J. M. Coetzee’s Waiting for the Barbarians

‘Waiting for the Barbarians’ is a novella that I have returned to time and time again over the last year. Captivatingly beautiful, like all of Coetzee’s prose, it’s no surprise that this story remained with me. The quality of the prose within these pages is so beautiful and dense that I will definitely be returning to reread sections.

The story centres around our protagonist, the Magistrate, who struggles with his own desires and morality throughout the course of his life. The story has a sense of universality: a story about oppression and the struggles of man. Eventually I pitied the protagonist on his journey to fulfil, what he believes is, his mission. The Magistrate’s journey is thought provoking and reaches the very core of consciousness, as we muse over the character’s choices and their consequences.

Deeply intimate, Coetzee beautifully depicts the relationship at the centre of this story; a relationship between the powerful and powerless. Coetzee’s description of these intimate exchanges is uncomfortable, almost poetic yet very real. As a reader, we are withheld from the thoughts of the woman – placing us in the shoes of the Magistrate. Us and him are distanced from her wants, desires and thoughts. In essence, the story of the girl is bitterly tragic and she is a victim beyond rescue:

‘I gave the girl my protection, offering in my equivocal way to be her father. But I came too late, after she had ceased to believe in fathers. I wanted to do what was right.’ (p.81)

This story is worth your time if you want to be moved, provoked and unsettled by a story. It will certainly remain with me long after I’ve put it down, when I eventually do.

(Coetzee, J.M. ‘Waiting for the Barbarians’, Penguin Books, 1980).

How to be Champion – A Review.

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When Sarah Millican’s How to be Champion popped up on my audible ‘suggested for you’ tab this month, I knew instantly it would be the perfect positive injection into my otherwise quite hectic mornings. I’m currently in the latter half of my teacher training course and therefore reading for pleasure, unless I really put the effort in, can sometimes take a back seat in my daily routines. Although I adore reading, sometimes there are simply not enough hours in the day.

How to be Champion is the perfect commute audiobook. Millican has a beautifully positive outlook on life and is able to point out the silver linings when life can be testing. This book made my otherwise grey commutes through Manchester City Centre rush hour much more enjoyable, and I would recommend it to anybody who needs a little boost through their working week. Also, the beautiful thing about reading tried and trusted comedians’ novels is that you know they have a flair for writing, and How to be Champion is no exception. It’s funny, honest, relevant and will make you smile. What more do you need on a dreary wednesday morning?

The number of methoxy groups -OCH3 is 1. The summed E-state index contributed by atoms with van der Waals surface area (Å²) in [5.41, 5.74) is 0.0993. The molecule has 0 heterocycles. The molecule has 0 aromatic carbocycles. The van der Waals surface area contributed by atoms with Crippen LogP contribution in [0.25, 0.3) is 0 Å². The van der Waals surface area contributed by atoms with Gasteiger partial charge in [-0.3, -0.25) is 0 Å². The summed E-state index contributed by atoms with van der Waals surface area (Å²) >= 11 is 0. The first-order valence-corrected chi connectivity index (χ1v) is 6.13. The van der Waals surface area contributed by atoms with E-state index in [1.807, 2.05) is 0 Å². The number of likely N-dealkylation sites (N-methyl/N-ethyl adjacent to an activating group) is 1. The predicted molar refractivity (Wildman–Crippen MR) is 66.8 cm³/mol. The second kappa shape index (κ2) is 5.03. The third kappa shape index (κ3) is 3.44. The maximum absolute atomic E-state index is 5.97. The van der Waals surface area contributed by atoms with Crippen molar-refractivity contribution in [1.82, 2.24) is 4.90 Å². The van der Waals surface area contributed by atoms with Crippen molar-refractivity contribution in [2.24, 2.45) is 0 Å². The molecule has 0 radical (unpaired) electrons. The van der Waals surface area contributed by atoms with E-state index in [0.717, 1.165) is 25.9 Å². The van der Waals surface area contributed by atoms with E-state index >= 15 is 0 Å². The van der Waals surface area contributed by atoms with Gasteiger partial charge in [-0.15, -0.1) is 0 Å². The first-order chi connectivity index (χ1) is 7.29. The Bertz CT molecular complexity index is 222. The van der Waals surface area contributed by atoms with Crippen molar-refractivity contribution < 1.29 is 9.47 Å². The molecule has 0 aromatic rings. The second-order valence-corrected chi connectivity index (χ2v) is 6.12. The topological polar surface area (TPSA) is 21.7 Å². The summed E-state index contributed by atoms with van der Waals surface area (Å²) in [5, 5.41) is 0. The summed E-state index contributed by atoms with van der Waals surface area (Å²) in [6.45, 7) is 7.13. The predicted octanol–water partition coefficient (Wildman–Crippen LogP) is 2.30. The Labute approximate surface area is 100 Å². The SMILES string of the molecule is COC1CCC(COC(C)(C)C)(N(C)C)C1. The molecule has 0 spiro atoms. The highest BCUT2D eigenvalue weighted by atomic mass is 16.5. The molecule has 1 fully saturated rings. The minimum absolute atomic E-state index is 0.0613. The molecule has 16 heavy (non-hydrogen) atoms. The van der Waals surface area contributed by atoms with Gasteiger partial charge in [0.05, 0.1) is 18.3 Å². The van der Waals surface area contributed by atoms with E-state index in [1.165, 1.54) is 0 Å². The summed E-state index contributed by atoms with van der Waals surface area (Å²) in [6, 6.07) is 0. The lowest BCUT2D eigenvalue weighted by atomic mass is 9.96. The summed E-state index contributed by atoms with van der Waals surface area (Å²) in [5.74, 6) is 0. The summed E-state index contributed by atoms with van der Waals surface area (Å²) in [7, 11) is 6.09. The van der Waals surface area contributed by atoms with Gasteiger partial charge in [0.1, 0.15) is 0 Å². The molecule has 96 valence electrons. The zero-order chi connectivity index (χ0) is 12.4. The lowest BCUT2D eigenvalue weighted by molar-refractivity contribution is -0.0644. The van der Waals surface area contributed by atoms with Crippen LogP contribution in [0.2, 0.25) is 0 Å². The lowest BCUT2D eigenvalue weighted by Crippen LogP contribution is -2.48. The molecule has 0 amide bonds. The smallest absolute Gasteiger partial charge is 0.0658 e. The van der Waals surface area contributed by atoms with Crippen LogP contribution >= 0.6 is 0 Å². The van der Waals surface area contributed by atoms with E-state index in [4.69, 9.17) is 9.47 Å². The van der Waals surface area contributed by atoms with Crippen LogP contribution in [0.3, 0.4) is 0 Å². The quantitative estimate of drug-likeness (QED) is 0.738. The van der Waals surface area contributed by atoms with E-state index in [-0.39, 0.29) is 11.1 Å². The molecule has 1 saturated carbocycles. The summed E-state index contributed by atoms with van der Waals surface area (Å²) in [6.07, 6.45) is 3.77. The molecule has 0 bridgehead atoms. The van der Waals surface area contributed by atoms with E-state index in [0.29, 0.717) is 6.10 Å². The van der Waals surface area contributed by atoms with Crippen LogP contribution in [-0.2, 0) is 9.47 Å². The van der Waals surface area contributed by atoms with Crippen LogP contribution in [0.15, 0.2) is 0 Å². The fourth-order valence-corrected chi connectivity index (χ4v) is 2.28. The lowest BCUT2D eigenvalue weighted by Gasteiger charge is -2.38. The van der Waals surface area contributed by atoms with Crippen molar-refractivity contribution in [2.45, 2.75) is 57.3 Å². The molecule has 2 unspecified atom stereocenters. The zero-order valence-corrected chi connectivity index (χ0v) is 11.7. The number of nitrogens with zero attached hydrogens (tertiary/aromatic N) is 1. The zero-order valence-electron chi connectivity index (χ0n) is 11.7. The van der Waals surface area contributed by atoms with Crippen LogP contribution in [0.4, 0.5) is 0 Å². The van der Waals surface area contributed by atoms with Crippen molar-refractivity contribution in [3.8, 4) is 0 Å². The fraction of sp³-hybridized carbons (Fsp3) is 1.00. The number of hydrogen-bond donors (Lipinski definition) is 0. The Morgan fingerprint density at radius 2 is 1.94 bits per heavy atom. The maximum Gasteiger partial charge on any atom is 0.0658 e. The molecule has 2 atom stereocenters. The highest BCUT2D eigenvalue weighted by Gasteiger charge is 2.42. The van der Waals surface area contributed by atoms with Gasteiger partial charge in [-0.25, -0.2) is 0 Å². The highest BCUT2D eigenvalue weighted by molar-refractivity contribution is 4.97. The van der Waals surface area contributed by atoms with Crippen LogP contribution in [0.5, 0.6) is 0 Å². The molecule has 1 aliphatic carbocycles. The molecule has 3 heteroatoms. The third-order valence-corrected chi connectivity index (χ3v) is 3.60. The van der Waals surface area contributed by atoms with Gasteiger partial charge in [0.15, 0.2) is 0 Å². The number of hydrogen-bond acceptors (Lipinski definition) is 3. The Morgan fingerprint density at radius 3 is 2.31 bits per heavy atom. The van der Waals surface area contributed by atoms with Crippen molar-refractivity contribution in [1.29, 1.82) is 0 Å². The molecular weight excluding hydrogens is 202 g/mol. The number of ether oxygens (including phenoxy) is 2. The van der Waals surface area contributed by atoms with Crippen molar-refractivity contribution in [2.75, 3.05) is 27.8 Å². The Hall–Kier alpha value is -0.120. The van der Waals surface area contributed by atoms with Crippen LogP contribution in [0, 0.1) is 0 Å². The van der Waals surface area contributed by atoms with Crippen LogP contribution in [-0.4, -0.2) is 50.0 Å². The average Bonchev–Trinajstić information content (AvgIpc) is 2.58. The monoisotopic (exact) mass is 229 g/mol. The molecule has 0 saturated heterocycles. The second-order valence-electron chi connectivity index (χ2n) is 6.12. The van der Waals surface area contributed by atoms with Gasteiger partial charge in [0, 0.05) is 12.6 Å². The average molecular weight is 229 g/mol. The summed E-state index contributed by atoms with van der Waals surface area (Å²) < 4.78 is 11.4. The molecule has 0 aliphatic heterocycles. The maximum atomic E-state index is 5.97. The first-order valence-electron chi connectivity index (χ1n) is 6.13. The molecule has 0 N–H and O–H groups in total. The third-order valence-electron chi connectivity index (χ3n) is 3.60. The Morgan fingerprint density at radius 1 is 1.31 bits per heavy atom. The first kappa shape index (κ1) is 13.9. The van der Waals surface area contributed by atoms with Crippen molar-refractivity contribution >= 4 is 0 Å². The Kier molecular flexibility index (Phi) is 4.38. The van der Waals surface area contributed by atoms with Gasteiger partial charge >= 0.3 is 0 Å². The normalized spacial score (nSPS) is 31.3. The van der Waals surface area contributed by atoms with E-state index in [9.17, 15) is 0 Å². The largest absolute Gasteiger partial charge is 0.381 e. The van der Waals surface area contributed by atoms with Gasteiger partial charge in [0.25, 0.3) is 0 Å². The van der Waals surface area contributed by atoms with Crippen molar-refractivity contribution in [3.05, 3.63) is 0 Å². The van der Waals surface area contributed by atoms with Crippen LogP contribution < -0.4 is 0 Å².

Backstory – David Mitchell (2012)

mitchellThough busy with my teacher training placement, I managed to eventually find time to actually read for pleasure. As an avid fan of ‘Peep Show’, I hoped I might find a similar level of enjoyment from David Mitchell’s autobiographical work: ‘Backstory‘. I was not disappointed.

Backstory’ is beautifully honest, hilarious and heart warming. It made me aware how perfectly OK it is to not have my whole life together aged 22, as if David Mitchell wasn’t properly successful til he hit 30, that’s probably good enough for me too. Some of the anecdotes are so wonderfully awkward it’s difficult to see where Mark Corrigan ends and David Mitchell begins. Whilst reading I wondered if he intends to be as funny as he is, or if some of the humour is just incidental to his personality. Either way, I thoroughly enjoyed it and would recommend it to anybody looking for a funny novel to get you through a tough period at work.

Reading this book reminded me why I enjoy reading, and of the love of reading I am trying to pass onto the children I teach. This made me actively aware that to instill a love of reading, I must allow myself time to indulge in it myself. This is something I will intend to do more frequently.

The Cellar – Minette Walters (2015)

Minette Walters is an author I find myself returning to time and time again without disappointment. I picked up a copy of The Cellar from a small bookstore in an idyllic, picturesque Cornish town – a stark contrast to the damp, claustrophobic cellar which resides within the pages of this dark novel.

     The novel centres around the Songoli family, their home and their mistreated slave girl, Muna, whom they lock in their cellar. Unfortunately for her captors, Muna is highly intelligent and bloodthirsty for revenge.

     The secret the Songolis share, Muna’s cellar, holds its own secrets. Muna’s cellar whispers to her, comforts her, corrupts her, and gives her power. She believes ‘The Devil’ resides within its walls, and this Devil is capable not only of putting dark thoughts in her head, but it is also able to drag people down into the darkness.

     The novel ends: “Darkness hides. / Darkness deceives. / Darkness is within. / Waiting.” This implies both that Darkness is autonomous and controlling Muna, and that the Darkness is within Muna herself. It’s unclear if Muna’s cellar contains a poltergeist, as it is more reasonable to suggest Muna has been affected by years of solitude and abuse.